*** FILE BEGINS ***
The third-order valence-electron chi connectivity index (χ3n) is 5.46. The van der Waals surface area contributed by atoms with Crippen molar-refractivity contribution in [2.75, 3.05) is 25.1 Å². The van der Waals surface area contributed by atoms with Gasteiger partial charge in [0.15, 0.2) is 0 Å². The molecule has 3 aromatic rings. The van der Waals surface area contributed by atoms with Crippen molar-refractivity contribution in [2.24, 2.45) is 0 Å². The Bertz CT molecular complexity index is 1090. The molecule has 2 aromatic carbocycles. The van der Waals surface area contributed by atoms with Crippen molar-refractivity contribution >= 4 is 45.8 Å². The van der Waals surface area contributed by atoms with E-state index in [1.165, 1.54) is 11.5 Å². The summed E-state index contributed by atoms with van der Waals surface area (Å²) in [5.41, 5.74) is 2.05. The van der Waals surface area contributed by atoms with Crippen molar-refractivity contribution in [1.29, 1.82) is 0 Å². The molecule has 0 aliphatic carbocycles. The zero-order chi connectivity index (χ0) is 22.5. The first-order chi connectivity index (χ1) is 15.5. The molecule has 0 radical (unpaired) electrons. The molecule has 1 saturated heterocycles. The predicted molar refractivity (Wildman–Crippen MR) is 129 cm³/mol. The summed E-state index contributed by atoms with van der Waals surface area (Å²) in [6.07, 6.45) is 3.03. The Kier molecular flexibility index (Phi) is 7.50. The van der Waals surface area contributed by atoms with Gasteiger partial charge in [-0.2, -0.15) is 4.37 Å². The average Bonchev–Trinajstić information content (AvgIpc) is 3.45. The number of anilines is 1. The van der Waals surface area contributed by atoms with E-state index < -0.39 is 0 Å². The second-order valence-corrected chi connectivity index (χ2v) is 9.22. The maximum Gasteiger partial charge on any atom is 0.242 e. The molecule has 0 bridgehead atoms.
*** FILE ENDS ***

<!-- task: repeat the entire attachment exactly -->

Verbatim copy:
The third-order valence-electron chi connectivity index (χ3n) is 5.46. The van der Waals surface area contributed by atoms with Crippen molar-refractivity contribution in [2.75, 3.05) is 25.1 Å². The van der Waals surface area contributed by atoms with Gasteiger partial charge in [0.15, 0.2) is 0 Å². The molecule has 3 aromatic rings. The van der Waals surface area contributed by atoms with Crippen molar-refractivity contribution in [2.24, 2.45) is 0 Å². The Bertz CT molecular complexity index is 1090. The molecule has 2 aromatic carbocycles. The van der Waals surface area contributed by atoms with Crippen molar-refractivity contribution >= 4 is 45.8 Å². The van der Waals surface area contributed by atoms with E-state index in [1.165, 1.54) is 11.5 Å². The summed E-state index contributed by atoms with van der Waals surface area (Å²) in [5.41, 5.74) is 2.05. The van der Waals surface area contributed by atoms with Crippen molar-refractivity contribution in [1.29, 1.82) is 0 Å². The molecule has 0 aliphatic carbocycles. The zero-order chi connectivity index (χ0) is 22.5. The first-order chi connectivity index (χ1) is 15.5. The molecule has 0 radical (unpaired) electrons. The molecule has 1 saturated heterocycles. The predicted molar refractivity (Wildman–Crippen MR) is 129 cm³/mol. The summed E-state index contributed by atoms with van der Waals surface area (Å²) in [6.07, 6.45) is 3.03. The Kier molecular flexibility index (Phi) is 7.50. The van der Waals surface area contributed by atoms with Gasteiger partial charge in [-0.2, -0.15) is 4.37 Å². The average Bonchev–Trinajstić information content (AvgIpc) is 3.45. The number of anilines is 1. The van der Waals surface area contributed by atoms with E-state index < -0.39 is 0 Å². The second-order valence-corrected chi connectivity index (χ2v) is 9.22. The maximum Gasteiger partial charge on any atom is 0.242 e. The molecule has 0 bridgehead atoms.